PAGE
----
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Dissertation zugänglich unter
Molecular phylogenetic analyses of Ecdysozoa and Haemosporida
Molekularphylogenetische Analysen der Ecdysozoa und Haemosporida
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Phylogenie , Malaria , Spinnen , Tausendfüßer , Priapswürmer , Hakenrüssler , Plasmodium , Hämosporidien , Sporentierchen , Evolution , Kontamination
Freie Schlagwörter (Deutsch):
Burmester, Thorsten (Prof. Dr.)
Tag der mündlichen Prüfung:
Kurzfassung auf Englisch:
The advent of molecular phylogenetics has revolutionized our understanding of the tree of life. In my PhD thesis, I have aimed to elucidate various aspects of the deep phylogeny of Ecdysozoa and Haemosporida employing classical PCR-based approaches, next-generation sequencing, and bioinformatic data mining techniques.
The superphylum Ecdysozoa was first proposed based on phylogenetic analyses of 18S rRNA sequences. Among others, it comprises the two most species-rich animal phyla, Arthropoda and Nematoda. The Ecdysozoa concept was initially received with considerable skepticism and controversy as it contradicted traditional animal systematics; and while it is now widely accepted in the scientific community, the relationships within Ecdysozoa have remained poorly understood. To improve our understanding of the deep phylogeny of Ecdysozoa, new transcriptome data from a number of ecdysozoan species belonging to previously undersampled taxa were generated. All phylogenetic analyses found strong support for the monophyly of Ecdysozoa. The scalidophoran taxa Priapulida and Kinorhyncha were recovered in a sister group relationship at the base of Ecdysozoa. Within Euarthropoda, I found strong support for a common origin of Myriapoda, Crustacea, and Hexapoda (Mandibulata hypothesis) thus rejecting the notion of a sister group relationship between Myriapoda and Chelicerata (Myriochelata hypothesis), which was recovered in a number of earlier molecular analyses. Molecular clock analyses resulted in divergence time estimates that are notably younger than the estimates of most previous studies based on sequence data. However, the molecular dates still significantly predate the earliest fossil evidence and point to an Ediacaran origin of Arthropoda followed by diversification of the extant arthropod subphyla in the Cambrian.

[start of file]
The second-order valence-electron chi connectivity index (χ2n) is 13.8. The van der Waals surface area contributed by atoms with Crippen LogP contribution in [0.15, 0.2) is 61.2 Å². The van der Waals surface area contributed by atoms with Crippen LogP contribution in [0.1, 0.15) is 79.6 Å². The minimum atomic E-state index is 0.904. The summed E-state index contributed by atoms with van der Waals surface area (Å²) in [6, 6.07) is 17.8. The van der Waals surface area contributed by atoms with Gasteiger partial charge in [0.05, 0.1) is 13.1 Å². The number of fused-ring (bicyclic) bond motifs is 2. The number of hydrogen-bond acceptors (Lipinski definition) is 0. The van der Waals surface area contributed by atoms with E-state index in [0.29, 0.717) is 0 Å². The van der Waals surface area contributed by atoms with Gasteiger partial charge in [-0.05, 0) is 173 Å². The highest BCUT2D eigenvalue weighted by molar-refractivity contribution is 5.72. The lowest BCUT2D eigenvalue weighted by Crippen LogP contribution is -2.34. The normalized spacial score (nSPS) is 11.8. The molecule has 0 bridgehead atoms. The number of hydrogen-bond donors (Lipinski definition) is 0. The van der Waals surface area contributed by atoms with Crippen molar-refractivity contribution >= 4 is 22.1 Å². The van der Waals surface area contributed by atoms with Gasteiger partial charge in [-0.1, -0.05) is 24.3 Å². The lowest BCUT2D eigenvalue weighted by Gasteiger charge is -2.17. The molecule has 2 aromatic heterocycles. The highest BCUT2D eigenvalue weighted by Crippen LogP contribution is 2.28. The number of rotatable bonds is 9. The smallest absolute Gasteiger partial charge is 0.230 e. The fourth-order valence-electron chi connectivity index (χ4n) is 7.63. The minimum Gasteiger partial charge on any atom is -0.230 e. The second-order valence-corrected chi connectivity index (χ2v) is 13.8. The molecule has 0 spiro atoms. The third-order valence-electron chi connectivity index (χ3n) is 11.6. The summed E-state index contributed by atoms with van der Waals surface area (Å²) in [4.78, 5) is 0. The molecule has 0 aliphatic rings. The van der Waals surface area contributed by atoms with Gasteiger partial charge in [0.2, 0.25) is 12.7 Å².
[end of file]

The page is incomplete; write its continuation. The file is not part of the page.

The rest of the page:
Haemosporida are intracellular blood parasites with a complex life cycle that infect a great variety of vertebrate hosts. Haemosporidians are member of the phylum Apicomplexa and include the agents of human malaria (genus Plasmodium). Despite being the focus of numerous studies, there is still no consensus on the deep phylogeny of Haemosporida. As genome sequencing projects have focused on mammalian parasites of the genus Plasmodium, sequence data from the other haemosporidian genera was only available for a small set of standard genes, which are not ideal for reconstructing the earliest events in haemosporidian evolution. This limited gene sampling is due to numerous challenges involved in developing nuclear markers for this diverse group. By employing a newly developed bioinformatic pipeline for primer design and by carefully optimizing design parameters and PCR protocols, I was able to obtain sequence data from a number of nuclear genes in haemosporidian species belonging to the genera Haemoproteus, Leucocytozoon, Polychromophilus, and Plasmodium. Phylogenetic analyses resulted in highly congruent topologies consistently placing Leucocytozoon at the base of Haemosporida. Surprisingly, the phylogenetic analyses recovered Polychromophilus, a genus of bat-infecting parasites, as the sister group to a monophyletic clade comprising all Plasmodium parasites. This relationship has not been proposed before but is well supported and appears plausible when considering various aspects of parasite life history. Within Plasmodium, a sister group relationship between the avian and the mammalian species was found.
Contamination by DNA from external sources (e.g. cloning vectors or human DNA) is a common problem in NGS projects. If the contaminating sequences are not identified and remain in the datasets after sequence assembly and deposition into public databases, subsequent analyses may yield confusing results that can lead to false conclusions. Moreover, the identification of parasite-derived contaminations may also enable the discovery of novel parasite lineages and shed light on previously unknown host-parasite associations. In order to quantify the extent of contamination by apicomplexan parasites in the public genome and transcriptome databases and to extract as many parasite-derived contigs from the contaminated animal assemblies, I developed a software pipeline that uses a series of sequence similarity searches to identify contigs of parasite origin. In total, 953 assemblies of terrestrial animals were analysed and, in 51 assemblies, a combined 20,907 contigs from apicomplexan parasites were found. For most of the contaminating parasite species, no molecular data had been available previously and, for some of them, large amounts of the parasite's gene repertoire could be extracted from the sequence assemblies. Phylogenetic inference yielded a well-resolved tree and the contaminating parasite species could be identified as members of the apicomplexan taxa Gregarinasina, Coccidia, Piroplasmida, and Haemosporida.